So when I say “Delete” an image, I mean completely get rid of it from the disk so that it is unrecoverable. When I “Remove” an image, I’m removing it from the Lightroom Catalogue. It still exists (I could go find it in Windows Explorer) it’s just not shown in Lightroom.

Every time you look to get rid of a photo from your catalogue, Lightrooom will ask you if you want to delete it or remove it (see screenshot). I’m going to tell you what I did, but you may need to do it differently.

1st Pass – The Bad & The Ugly

In the Library module, shrink the side modules of Lightroom by clicking the little arrows. You need as much screen space as you can get and you don’t need those flaggingsidebars for this part of the process. Use CTRL+Mouse_Scroll_Wheel to make the images in the module a size you can reasonably see them at. Sort your images by Capture Time so that photos of the same thing will be together.

Set up a filter that will remove “Rejected” photos from your library view (see screenshot on the right)

Start to go through the images slowly performing the following tasks

  1. Anything that’s utter rubbish, out of focus, or simply dreadful, press “X” on the keyboard to flag it as rejected (with the above filter set up, it should remove it from your view)
  2. Anything that fits the label “Panorama”, “HDR”, or “Composite”, then label it appropriately
  3. If you’ve got lots of photos of the same scene, see below.

Images that are part of a series (Panoramas/HDRs) may not look good on their own but may shine when processed/stitched. Leave them for now with just a label unless you can tell that they are all rubbish – in which case “X” them.

So what’s rubbish? It’s going to be your opinion, but anything out of focus, terribly composed (heads chopped off), or boring (that gut feel when you look at it that says “this is boring”).

What about photos of the same scene? By this, I mean maybe a portrait session, or several attempts at a landscape from the same point of view. Best served by example.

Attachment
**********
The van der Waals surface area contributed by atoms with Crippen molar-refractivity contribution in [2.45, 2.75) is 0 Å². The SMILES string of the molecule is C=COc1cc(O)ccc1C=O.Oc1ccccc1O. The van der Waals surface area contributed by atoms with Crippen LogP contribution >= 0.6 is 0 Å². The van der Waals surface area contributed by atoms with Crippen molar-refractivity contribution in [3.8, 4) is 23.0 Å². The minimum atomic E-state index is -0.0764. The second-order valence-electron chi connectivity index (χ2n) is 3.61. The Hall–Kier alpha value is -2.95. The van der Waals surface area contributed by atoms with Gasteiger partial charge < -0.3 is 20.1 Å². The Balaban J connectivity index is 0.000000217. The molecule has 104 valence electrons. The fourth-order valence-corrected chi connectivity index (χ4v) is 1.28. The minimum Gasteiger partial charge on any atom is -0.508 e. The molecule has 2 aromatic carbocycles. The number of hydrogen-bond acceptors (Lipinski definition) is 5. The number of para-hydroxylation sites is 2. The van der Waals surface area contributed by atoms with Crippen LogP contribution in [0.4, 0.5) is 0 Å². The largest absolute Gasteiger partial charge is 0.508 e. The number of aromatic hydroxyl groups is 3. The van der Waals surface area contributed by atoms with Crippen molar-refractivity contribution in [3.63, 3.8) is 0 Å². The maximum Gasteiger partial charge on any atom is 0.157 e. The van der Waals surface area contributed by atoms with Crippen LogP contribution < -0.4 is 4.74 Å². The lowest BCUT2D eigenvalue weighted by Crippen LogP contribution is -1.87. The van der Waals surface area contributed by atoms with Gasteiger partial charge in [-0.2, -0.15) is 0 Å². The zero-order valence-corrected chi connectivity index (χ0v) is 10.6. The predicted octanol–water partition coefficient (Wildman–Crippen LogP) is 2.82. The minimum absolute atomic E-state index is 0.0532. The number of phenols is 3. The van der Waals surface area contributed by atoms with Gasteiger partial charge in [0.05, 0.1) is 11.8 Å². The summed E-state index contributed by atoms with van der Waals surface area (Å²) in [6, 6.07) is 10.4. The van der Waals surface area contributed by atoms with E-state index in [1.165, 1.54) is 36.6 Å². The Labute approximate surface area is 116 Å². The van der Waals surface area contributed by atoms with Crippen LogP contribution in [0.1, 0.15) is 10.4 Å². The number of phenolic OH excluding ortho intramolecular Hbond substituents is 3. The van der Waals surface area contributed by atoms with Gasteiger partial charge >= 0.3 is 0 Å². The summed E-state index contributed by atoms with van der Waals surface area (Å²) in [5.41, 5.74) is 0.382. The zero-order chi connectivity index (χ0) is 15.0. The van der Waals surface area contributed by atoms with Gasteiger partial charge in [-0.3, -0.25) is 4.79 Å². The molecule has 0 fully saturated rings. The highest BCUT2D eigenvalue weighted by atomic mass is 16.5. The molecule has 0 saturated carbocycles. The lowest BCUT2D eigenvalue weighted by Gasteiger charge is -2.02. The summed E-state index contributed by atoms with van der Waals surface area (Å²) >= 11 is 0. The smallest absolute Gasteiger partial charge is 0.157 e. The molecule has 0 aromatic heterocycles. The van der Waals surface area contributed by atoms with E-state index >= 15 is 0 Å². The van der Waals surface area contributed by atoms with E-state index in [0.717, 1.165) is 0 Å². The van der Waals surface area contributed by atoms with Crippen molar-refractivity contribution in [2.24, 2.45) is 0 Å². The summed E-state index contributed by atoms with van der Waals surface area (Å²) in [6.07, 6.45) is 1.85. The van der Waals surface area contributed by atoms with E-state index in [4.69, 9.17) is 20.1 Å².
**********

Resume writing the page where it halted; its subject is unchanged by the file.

The image above shows a portrait session with 21 photos of the same person (and 5 at a different location). I don’t need that many, and I want to thin it down. By CTRL+Click or Shift+Click I can select multiple photos. I’m going to select just the 21 photos from the black & white shoot. If I then press “N”, I can go into Survey mode.


Here you can see something that looks very much like a contact sheet. When you click on an image, you’ll see an x appear in the bottom right hand corner. Pressing this removes it from the survey view. Also, because we’ve got a filter set up, if we press “X” on the keyboard, this will flag it as rejected and remove it from the survey view. As photos are removed from the view, the preview images are shuffled around (and enlarged) to fill the space.

I’m looking to remove images that are out of focus, have closed eyes, silly expressions, bad composition, shoulder or hands obscuring/in the way. And in some cases, shots I simply think are a bit rubbish.


Here’s what I’m left with. 21 shots down to six, and I could probably knock that down to 2 or 3 if I wanted. There’s no “right answer” to this process, but you do need to be ruthless.

The Survey mode was a massive help for me as it focused my attention on a group of similar photos. Give it a go if you don’t take anything else away from this article.

After your first pass through your photos, you will have flagged your “rubbish”. Set up another filter to show your rejected photos and just run through them to make sure you haven’t flagged something you wanted to keep by accident. (press “U” to unflag – i.e. put them back in your picture pool.)

Now it’s time to remove these photos from the catalogue. I opted to Delete my 1st pass photos rather than Remove them. You may want to just Remove them. If you do decide to do that, give them a keyword – “Rejected” or “Rubbish” so that you can easily group them again. Also remember to save your metadata changes so that the keyword sticks (select all images, CTRL+S to save). In the library module, CTRL+A selects all the images, and Photo>Remove Photo will bring up the option to remove/delete.